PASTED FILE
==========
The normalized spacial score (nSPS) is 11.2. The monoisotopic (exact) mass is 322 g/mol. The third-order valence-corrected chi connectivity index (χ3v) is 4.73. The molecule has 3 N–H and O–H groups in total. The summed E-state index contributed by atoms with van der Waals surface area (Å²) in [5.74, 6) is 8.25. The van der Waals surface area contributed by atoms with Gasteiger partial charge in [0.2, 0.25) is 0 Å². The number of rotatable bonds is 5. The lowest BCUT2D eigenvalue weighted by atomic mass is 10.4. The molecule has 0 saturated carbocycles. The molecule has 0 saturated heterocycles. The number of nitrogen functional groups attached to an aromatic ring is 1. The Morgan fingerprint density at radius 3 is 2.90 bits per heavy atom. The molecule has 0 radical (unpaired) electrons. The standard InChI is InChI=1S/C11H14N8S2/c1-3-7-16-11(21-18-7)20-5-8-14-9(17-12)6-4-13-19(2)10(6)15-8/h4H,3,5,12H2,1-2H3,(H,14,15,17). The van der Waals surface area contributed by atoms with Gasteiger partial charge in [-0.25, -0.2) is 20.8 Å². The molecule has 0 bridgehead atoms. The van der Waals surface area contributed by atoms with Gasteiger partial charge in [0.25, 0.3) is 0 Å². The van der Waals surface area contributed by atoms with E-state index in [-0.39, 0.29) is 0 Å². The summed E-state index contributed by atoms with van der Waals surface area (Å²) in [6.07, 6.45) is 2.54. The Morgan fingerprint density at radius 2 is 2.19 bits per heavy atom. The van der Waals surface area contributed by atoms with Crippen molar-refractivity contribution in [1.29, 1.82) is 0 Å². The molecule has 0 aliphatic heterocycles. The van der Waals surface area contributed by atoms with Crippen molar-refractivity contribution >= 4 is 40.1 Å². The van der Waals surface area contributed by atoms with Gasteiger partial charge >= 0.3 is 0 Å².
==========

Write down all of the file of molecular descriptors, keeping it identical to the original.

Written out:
The normalized spacial score (nSPS) is 11.2. The monoisotopic (exact) mass is 322 g/mol. The third-order valence-corrected chi connectivity index (χ3v) is 4.73. The molecule has 3 N–H and O–H groups in total. The summed E-state index contributed by atoms with van der Waals surface area (Å²) in [5.74, 6) is 8.25. The van der Waals surface area contributed by atoms with Gasteiger partial charge in [0.2, 0.25) is 0 Å². The number of rotatable bonds is 5. The lowest BCUT2D eigenvalue weighted by atomic mass is 10.4. The molecule has 0 saturated carbocycles. The molecule has 0 saturated heterocycles. The number of nitrogen functional groups attached to an aromatic ring is 1. The Morgan fingerprint density at radius 3 is 2.90 bits per heavy atom. The molecule has 0 radical (unpaired) electrons. The standard InChI is InChI=1S/C11H14N8S2/c1-3-7-16-11(21-18-7)20-5-8-14-9(17-12)6-4-13-19(2)10(6)15-8/h4H,3,5,12H2,1-2H3,(H,14,15,17). The van der Waals surface area contributed by atoms with Gasteiger partial charge in [-0.25, -0.2) is 20.8 Å². The molecule has 0 bridgehead atoms. The van der Waals surface area contributed by atoms with Gasteiger partial charge in [0.25, 0.3) is 0 Å². The van der Waals surface area contributed by atoms with E-state index in [-0.39, 0.29) is 0 Å². The summed E-state index contributed by atoms with van der Waals surface area (Å²) in [6.07, 6.45) is 2.54. The Morgan fingerprint density at radius 2 is 2.19 bits per heavy atom. The van der Waals surface area contributed by atoms with Crippen molar-refractivity contribution in [1.29, 1.82) is 0 Å². The molecule has 0 aliphatic heterocycles. The van der Waals surface area contributed by atoms with Crippen molar-refractivity contribution >= 4 is 40.1 Å². The van der Waals surface area contributed by atoms with Gasteiger partial charge >= 0.3 is 0 Å².